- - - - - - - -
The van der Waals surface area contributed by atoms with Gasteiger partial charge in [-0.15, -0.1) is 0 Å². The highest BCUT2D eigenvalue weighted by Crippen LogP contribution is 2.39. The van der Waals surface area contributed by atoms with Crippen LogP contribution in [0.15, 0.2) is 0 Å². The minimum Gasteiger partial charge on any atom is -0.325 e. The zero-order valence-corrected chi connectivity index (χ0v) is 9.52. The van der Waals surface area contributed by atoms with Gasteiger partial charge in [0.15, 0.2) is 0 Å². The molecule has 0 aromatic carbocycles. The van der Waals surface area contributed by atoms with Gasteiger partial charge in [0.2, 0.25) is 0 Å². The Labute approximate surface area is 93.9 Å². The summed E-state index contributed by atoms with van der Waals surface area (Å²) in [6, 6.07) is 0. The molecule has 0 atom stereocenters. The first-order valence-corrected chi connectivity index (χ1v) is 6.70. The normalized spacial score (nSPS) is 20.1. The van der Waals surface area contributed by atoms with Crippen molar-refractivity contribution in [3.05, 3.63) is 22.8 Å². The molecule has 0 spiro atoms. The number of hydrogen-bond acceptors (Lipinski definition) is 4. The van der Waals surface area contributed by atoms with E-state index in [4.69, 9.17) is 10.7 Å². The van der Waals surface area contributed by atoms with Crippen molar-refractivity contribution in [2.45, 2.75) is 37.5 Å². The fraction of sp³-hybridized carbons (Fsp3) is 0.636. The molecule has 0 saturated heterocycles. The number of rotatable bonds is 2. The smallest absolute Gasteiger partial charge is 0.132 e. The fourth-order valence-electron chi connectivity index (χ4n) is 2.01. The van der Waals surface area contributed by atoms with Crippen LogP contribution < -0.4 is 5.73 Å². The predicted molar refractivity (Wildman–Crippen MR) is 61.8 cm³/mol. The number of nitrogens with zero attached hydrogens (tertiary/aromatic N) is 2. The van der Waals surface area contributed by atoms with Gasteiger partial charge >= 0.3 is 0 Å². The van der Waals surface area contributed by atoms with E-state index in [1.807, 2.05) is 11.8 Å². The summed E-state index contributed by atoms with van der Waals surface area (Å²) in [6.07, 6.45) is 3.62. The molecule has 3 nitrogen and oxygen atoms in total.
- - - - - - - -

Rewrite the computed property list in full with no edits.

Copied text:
The van der Waals surface area contributed by atoms with Gasteiger partial charge in [-0.15, -0.1) is 0 Å². The highest BCUT2D eigenvalue weighted by Crippen LogP contribution is 2.39. The van der Waals surface area contributed by atoms with Crippen LogP contribution in [0.15, 0.2) is 0 Å². The minimum Gasteiger partial charge on any atom is -0.325 e. The zero-order valence-corrected chi connectivity index (χ0v) is 9.52. The van der Waals surface area contributed by atoms with Gasteiger partial charge in [0.15, 0.2) is 0 Å². The molecule has 0 aromatic carbocycles. The van der Waals surface area contributed by atoms with Gasteiger partial charge in [0.2, 0.25) is 0 Å². The Labute approximate surface area is 93.9 Å². The summed E-state index contributed by atoms with van der Waals surface area (Å²) in [6, 6.07) is 0. The molecule has 0 atom stereocenters. The first-order valence-corrected chi connectivity index (χ1v) is 6.70. The normalized spacial score (nSPS) is 20.1. The van der Waals surface area contributed by atoms with Crippen molar-refractivity contribution in [3.05, 3.63) is 22.8 Å². The molecule has 0 spiro atoms. The number of hydrogen-bond acceptors (Lipinski definition) is 4. The van der Waals surface area contributed by atoms with E-state index in [4.69, 9.17) is 10.7 Å². The van der Waals surface area contributed by atoms with Crippen molar-refractivity contribution in [2.45, 2.75) is 37.5 Å². The fraction of sp³-hybridized carbons (Fsp3) is 0.636. The molecule has 0 saturated heterocycles. The number of rotatable bonds is 2. The smallest absolute Gasteiger partial charge is 0.132 e. The fourth-order valence-electron chi connectivity index (χ4n) is 2.01. The van der Waals surface area contributed by atoms with Crippen LogP contribution < -0.4 is 5.73 Å². The predicted molar refractivity (Wildman–Crippen MR) is 61.8 cm³/mol. The number of nitrogens with zero attached hydrogens (tertiary/aromatic N) is 2. The van der Waals surface area contributed by atoms with Gasteiger partial charge >= 0.3 is 0 Å². The van der Waals surface area contributed by atoms with E-state index in [1.807, 2.05) is 11.8 Å². The summed E-state index contributed by atoms with van der Waals surface area (Å²) in [6.07, 6.45) is 3.62. The molecule has 3 nitrogen and oxygen atoms in total.